Swiss canton bans conversion therapy


Central Europe


Woman undergoing therapy. Photo ANP, Roos Koole

In Switzerland, the canton of Neuchâtel passed a ban on conversion therapy. It is the first canton to do so in history.

Any practice meant to change one's sexual orientation is now forbidden. The proposal that legislated this was passed by 99 votes in favour and one against, Evangeliques.info reports.

The law also applies to people who encourage others to change their gender identity. Those who violate the law will be punished with measures "up to the gravity" of their offence.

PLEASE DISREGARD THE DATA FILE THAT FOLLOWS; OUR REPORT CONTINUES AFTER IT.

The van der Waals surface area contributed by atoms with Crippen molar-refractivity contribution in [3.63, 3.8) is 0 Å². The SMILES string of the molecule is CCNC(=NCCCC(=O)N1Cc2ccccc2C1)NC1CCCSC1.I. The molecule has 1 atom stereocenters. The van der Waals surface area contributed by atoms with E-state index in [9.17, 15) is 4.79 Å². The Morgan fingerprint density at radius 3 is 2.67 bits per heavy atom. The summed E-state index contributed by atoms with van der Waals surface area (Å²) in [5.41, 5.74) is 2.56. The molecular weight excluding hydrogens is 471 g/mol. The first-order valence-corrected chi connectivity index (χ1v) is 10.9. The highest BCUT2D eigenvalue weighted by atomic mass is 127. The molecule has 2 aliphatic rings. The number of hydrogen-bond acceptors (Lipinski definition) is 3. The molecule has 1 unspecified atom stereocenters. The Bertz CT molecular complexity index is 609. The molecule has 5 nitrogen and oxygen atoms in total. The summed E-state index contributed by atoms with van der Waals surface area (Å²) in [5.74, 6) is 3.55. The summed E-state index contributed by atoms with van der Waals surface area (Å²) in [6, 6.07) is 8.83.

Cantonal government minister Florence Nater says the conversion ban is "a powerful signal." He believes that the therapies are "extremely damaging for those concerned", MenaFN reports. "They have devastating effects because they are based on the mistaken idea that homosexuality or transgender identities are sicknesses that need to be cured", he said.


It is difficult to assess how many people are affected by conversion therapy, Swiss Info writes. There are no statistics available on the subject. Swiss authorities estimate that some 14,000 people have undergone conversion therapy.

The law is based on a motion from the VertPOP party and some socialist groups. A similar initiative is on the table of the National Parliament in Switzerland.



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